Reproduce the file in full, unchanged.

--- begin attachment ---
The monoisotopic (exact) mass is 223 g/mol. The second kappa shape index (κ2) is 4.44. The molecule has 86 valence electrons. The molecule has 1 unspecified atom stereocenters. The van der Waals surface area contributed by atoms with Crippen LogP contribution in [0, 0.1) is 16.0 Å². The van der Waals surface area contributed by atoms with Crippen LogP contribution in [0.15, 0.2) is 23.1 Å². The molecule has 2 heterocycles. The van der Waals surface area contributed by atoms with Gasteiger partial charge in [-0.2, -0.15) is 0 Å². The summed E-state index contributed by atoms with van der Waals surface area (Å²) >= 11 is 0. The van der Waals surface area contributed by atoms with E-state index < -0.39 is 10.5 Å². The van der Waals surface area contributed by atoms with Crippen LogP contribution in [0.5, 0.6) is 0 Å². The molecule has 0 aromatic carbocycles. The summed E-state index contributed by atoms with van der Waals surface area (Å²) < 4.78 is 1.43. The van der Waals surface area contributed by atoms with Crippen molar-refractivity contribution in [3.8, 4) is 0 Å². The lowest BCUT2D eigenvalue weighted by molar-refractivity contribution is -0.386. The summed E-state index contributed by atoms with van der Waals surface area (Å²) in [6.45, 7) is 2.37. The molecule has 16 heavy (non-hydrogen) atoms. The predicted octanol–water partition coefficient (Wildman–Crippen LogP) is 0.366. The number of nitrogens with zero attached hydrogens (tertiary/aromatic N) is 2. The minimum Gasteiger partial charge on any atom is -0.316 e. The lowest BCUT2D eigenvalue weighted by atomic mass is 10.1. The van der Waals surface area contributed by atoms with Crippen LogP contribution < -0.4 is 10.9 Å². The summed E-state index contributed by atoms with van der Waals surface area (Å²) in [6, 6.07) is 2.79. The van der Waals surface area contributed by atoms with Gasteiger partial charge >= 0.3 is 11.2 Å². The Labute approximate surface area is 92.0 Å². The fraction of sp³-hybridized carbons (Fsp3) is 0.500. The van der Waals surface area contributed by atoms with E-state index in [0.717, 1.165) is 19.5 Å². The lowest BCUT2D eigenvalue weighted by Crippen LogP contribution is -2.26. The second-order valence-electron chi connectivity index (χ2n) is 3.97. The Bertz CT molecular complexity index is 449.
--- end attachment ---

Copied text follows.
The monoisotopic (exact) mass is 223 g/mol. The second kappa shape index (κ2) is 4.44. The molecule has 86 valence electrons. The molecule has 1 unspecified atom stereocenters. The van der Waals surface area contributed by atoms with Crippen LogP contribution in [0, 0.1) is 16.0 Å². The van der Waals surface area contributed by atoms with Crippen LogP contribution in [0.15, 0.2) is 23.1 Å². The molecule has 2 heterocycles. The van der Waals surface area contributed by atoms with Gasteiger partial charge in [-0.2, -0.15) is 0 Å². The summed E-state index contributed by atoms with van der Waals surface area (Å²) >= 11 is 0. The van der Waals surface area contributed by atoms with E-state index < -0.39 is 10.5 Å². The van der Waals surface area contributed by atoms with Crippen LogP contribution in [0.5, 0.6) is 0 Å². The molecule has 0 aromatic carbocycles. The summed E-state index contributed by atoms with van der Waals surface area (Å²) < 4.78 is 1.43. The van der Waals surface area contributed by atoms with Crippen molar-refractivity contribution in [3.8, 4) is 0 Å². The lowest BCUT2D eigenvalue weighted by molar-refractivity contribution is -0.386. The summed E-state index contributed by atoms with van der Waals surface area (Å²) in [6.45, 7) is 2.37. The molecule has 16 heavy (non-hydrogen) atoms. The predicted octanol–water partition coefficient (Wildman–Crippen LogP) is 0.366. The number of nitrogens with zero attached hydrogens (tertiary/aromatic N) is 2. The minimum Gasteiger partial charge on any atom is -0.316 e. The lowest BCUT2D eigenvalue weighted by atomic mass is 10.1. The van der Waals surface area contributed by atoms with Crippen LogP contribution < -0.4 is 10.9 Å². The summed E-state index contributed by atoms with van der Waals surface area (Å²) in [6, 6.07) is 2.79. The van der Waals surface area contributed by atoms with Gasteiger partial charge >= 0.3 is 11.2 Å². The Labute approximate surface area is 92.0 Å². The fraction of sp³-hybridized carbons (Fsp3) is 0.500. The van der Waals surface area contributed by atoms with E-state index in [0.717, 1.165) is 19.5 Å². The lowest BCUT2D eigenvalue weighted by Crippen LogP contribution is -2.26. The second-order valence-electron chi connectivity index (χ2n) is 3.97. The Bertz CT molecular complexity index is 449.